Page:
Radio DF'ing is almost impossible for many reasons. First, Most PDs operate io-n a repeater system. So, the signals "comes" from many places. Even if you listen to the repeaters "input", sometimes the units transmit on a portable with very little power, and sometimes with a mobile, with much higher power. This will make DF'ing very diffuclt. The next thing has to do with traingulation. IN order to get a somewhat accurate location, you need to triangulate the signal. That means you will need at least 3 receivers that receive the signal at the same time. That means all three must be within receiving distance of the transmitter. This would either take 3 fixed locations, with antennas mounted High, like 20 or 30 stories high, and don't forget, for a city or town, you will have to have overlapping coverage of the antennas. In a large city, you will need many receivers. Or, if you want to make them mobile, while possible, the problem will be having at least three receivers hear the transmitter. The next issue will be, to triangulate, you have to have the exact location of the receivers that are doing the trinagulation, and they all have to be on the exact smae time. This is usually occomplished with a connection to the atomic clock, or from a GPS signal. That is not to hard to accomplish, but it must be done cause even a difference of a second will mean VERY innacurate results because the triangulation requires calculation in the nano and milliseconds range.

                Then, once you overcome the trinagulation issues, the information MUST be sent somewhere, to accomplish the calculations to determine the transmitters location. Then, to top it off, police cars and officers are mobile, and they transmit often. In an hour, there will be so many transmissions from so many locations all over the city, that it will be impossible to know who is where and when. While most agencies do have som sort of ID on the radio signal, it is not easy to decode. There is no SW only decode of MDC ID, though there is some hardware out there that does allow serial output, and I have never seen a aftermarket decoder for MODAT.

                Then, to top it off, the FED is requiring agencies to migrate to Apco 25. Apco 25 is almost impossible to monitor, and many of the agencies are adding encryption to the voice channels to make monitoring impossible.

                At this point, it just aint worth it or possible.

                Michael
                ...I love the French language...especially to curse with...Nom de Dieu de putain de bordel de merde de saloperies de connards d'enculés de ta mère. You see, it's like wiping your *** with silk, I love it.

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                • #9
                  Originally posted by Wiredwrx
                  Radio DF'ing is almost impossible for many reasons. First, Most PDs operate io-n a repeater system. So, the signals "comes" from many places. Even if you listen to the repeaters "input", sometimes the units transmit on a portable with very little power, and sometimes with a mobile, with much higher power. This will make DF'ing very diffuclt. The next thing has to do with traingulation. IN order to get a somewhat accurate location, you need to triangulate the signal. That means you will need at least 3 receivers that receive the signal at the same time. That means all three must be within receiving distance of the transmitter. This would either take 3 fixed locations, with antennas mounted High, like 20 or 30 stories high, and don't forget, for a city or town, you will have to have overlapping coverage of the antennas. In a large city, you will need many receivers. Or, if you want to make them mobile, while possible, the problem will be having at least three receivers hear the transmitter. The next issue will be, to triangulate, you have to have the exact location of the receivers that are doing the trinagulation, and they all have to be on the exact smae time. This is usually occomplished with a connection to the atomic clock, or from a GPS signal. That is not to hard to accomplish, but it must be done cause even a difference of a second will mean VERY innacurate results because the triangulation requires calculation in the nano and milliseconds range.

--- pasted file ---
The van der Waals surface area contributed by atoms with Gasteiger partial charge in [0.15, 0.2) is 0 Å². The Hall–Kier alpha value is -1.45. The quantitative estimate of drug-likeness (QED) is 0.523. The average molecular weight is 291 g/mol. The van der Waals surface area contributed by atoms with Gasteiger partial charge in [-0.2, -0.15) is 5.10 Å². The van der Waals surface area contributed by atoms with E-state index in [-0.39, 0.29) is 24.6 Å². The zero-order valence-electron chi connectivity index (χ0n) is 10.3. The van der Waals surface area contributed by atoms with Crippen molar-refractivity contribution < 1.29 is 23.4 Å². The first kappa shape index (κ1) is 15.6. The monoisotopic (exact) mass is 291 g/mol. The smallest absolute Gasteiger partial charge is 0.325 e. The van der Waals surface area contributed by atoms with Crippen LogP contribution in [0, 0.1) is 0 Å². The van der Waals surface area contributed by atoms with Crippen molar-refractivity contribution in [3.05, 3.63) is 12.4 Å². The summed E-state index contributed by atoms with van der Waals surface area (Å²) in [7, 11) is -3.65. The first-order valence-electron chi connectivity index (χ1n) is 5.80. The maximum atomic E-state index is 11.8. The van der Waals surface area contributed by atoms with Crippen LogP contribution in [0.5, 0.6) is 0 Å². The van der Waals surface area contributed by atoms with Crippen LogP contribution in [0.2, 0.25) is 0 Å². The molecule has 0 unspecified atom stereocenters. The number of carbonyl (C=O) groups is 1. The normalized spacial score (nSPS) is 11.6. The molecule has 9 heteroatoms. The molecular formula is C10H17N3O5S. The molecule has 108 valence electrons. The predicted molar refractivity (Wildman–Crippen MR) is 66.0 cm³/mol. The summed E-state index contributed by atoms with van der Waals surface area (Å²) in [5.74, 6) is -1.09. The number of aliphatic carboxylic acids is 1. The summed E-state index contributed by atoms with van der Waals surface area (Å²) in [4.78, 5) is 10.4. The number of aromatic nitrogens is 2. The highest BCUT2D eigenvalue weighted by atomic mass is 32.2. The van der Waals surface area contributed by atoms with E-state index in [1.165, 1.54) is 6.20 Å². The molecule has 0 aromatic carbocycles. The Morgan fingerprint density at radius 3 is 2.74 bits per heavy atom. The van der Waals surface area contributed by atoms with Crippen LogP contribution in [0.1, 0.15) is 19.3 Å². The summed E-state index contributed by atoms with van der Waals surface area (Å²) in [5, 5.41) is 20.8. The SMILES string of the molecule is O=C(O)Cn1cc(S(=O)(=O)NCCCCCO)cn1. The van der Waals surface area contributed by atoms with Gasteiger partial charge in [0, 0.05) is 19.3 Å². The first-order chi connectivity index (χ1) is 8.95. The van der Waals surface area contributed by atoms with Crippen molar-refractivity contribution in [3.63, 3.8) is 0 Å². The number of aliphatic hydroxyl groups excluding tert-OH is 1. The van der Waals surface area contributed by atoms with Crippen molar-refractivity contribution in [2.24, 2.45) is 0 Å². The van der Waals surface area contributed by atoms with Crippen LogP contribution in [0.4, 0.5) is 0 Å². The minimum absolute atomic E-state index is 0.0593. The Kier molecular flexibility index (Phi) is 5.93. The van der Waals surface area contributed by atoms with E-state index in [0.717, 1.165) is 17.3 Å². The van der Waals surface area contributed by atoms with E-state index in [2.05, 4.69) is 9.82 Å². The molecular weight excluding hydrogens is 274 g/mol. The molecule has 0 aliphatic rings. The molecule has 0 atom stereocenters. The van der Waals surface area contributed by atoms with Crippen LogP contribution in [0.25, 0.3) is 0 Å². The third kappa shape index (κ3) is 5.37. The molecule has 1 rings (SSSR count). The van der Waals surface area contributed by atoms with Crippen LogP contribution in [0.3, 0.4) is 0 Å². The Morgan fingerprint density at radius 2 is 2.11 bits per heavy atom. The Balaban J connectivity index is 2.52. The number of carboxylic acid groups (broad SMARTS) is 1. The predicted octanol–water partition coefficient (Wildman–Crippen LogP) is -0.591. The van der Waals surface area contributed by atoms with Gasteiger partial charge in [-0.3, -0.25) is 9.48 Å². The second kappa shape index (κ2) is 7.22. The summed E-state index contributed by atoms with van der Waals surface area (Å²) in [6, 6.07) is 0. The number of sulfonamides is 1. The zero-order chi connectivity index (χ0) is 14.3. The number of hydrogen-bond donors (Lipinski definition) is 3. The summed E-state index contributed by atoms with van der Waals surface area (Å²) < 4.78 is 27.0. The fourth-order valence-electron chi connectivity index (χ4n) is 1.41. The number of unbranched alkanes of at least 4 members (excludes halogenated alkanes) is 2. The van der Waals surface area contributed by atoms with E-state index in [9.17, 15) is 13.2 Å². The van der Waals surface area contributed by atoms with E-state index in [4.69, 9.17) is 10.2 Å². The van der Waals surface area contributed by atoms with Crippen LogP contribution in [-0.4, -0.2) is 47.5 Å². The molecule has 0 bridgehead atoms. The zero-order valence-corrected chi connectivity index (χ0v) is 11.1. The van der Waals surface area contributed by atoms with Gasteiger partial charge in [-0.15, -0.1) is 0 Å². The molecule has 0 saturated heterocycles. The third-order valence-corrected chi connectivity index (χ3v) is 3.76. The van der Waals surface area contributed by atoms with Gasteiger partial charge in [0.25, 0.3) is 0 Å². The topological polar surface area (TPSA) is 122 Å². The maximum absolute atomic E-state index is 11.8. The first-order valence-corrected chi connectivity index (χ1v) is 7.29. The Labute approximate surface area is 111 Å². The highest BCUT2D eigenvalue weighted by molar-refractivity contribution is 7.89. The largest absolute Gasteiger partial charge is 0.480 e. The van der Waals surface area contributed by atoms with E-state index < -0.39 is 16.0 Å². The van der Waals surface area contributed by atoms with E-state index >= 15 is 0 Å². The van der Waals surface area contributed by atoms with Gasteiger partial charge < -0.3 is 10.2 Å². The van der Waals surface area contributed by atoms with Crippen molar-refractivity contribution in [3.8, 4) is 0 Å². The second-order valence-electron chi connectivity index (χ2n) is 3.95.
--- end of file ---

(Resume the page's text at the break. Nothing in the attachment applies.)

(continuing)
Michael
                  Wow, nice post. Well first off, like I was saying, triangulation would be a luxury feature; I don't feel it's necessary. After all, I know of only ONE radar detector which can give the direction that the radar is coming from (forget the model/brand at the moment, I researched these a few years back).

                  But as far as the rest: If you know the locations (via GPS, assuming you're driving around in a town you live in and have already mapped out) and relative output power of each repeater, you can "filter out" their portion of the signal, to some degree. Assume, for a moment, that there was some way that a cruiser could park next to a repeater, plug into it via a physical wire, and transmit/receive directly. If he did this, the repeater(s) would output in a certain pattern (intensity falling off like some constant * 1/r^2 from each repeater, ignoring reflections and other complications). With multiple repeaters, the intensity at one point would be a superposition of contributions from multiple repeaters.